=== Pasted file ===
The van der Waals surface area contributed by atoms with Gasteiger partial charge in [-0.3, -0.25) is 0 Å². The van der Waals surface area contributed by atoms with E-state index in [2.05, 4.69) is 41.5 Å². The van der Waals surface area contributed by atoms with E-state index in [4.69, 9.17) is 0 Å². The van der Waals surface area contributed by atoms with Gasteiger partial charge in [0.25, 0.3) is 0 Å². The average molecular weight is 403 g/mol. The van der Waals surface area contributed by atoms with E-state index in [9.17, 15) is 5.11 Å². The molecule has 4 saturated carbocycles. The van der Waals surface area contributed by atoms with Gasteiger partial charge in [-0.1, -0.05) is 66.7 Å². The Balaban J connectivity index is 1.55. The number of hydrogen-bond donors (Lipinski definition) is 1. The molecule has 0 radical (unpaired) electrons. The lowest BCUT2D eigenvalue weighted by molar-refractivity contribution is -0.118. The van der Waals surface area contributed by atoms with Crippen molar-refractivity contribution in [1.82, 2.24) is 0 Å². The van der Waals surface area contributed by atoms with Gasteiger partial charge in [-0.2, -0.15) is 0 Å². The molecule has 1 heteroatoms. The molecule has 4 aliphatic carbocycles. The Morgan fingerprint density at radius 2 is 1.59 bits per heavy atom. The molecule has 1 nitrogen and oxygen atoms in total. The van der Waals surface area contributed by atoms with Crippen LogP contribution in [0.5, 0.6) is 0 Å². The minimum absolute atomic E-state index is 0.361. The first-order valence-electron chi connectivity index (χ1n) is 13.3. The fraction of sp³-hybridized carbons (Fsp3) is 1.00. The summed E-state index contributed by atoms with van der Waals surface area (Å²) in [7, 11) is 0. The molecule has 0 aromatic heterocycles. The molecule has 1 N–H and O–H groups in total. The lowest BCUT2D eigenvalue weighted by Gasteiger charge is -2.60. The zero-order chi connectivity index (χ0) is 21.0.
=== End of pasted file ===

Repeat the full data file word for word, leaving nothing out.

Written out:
The van der Waals surface area contributed by atoms with Gasteiger partial charge in [-0.3, -0.25) is 0 Å². The van der Waals surface area contributed by atoms with E-state index in [2.05, 4.69) is 41.5 Å². The van der Waals surface area contributed by atoms with E-state index in [4.69, 9.17) is 0 Å². The van der Waals surface area contributed by atoms with Gasteiger partial charge in [0.25, 0.3) is 0 Å². The average molecular weight is 403 g/mol. The van der Waals surface area contributed by atoms with E-state index in [9.17, 15) is 5.11 Å². The molecule has 4 saturated carbocycles. The van der Waals surface area contributed by atoms with Gasteiger partial charge in [-0.1, -0.05) is 66.7 Å². The Balaban J connectivity index is 1.55. The number of hydrogen-bond donors (Lipinski definition) is 1. The molecule has 0 radical (unpaired) electrons. The lowest BCUT2D eigenvalue weighted by molar-refractivity contribution is -0.118. The van der Waals surface area contributed by atoms with Crippen molar-refractivity contribution in [1.82, 2.24) is 0 Å². The van der Waals surface area contributed by atoms with Gasteiger partial charge in [-0.2, -0.15) is 0 Å². The molecule has 1 heteroatoms. The molecule has 4 aliphatic carbocycles. The Morgan fingerprint density at radius 2 is 1.59 bits per heavy atom. The molecule has 1 nitrogen and oxygen atoms in total. The van der Waals surface area contributed by atoms with Crippen LogP contribution in [0.5, 0.6) is 0 Å². The minimum absolute atomic E-state index is 0.361. The first-order valence-electron chi connectivity index (χ1n) is 13.3. The fraction of sp³-hybridized carbons (Fsp3) is 1.00. The summed E-state index contributed by atoms with van der Waals surface area (Å²) in [7, 11) is 0. The molecule has 0 aromatic heterocycles. The molecule has 1 N–H and O–H groups in total. The lowest BCUT2D eigenvalue weighted by Gasteiger charge is -2.60. The zero-order chi connectivity index (χ0) is 21.0.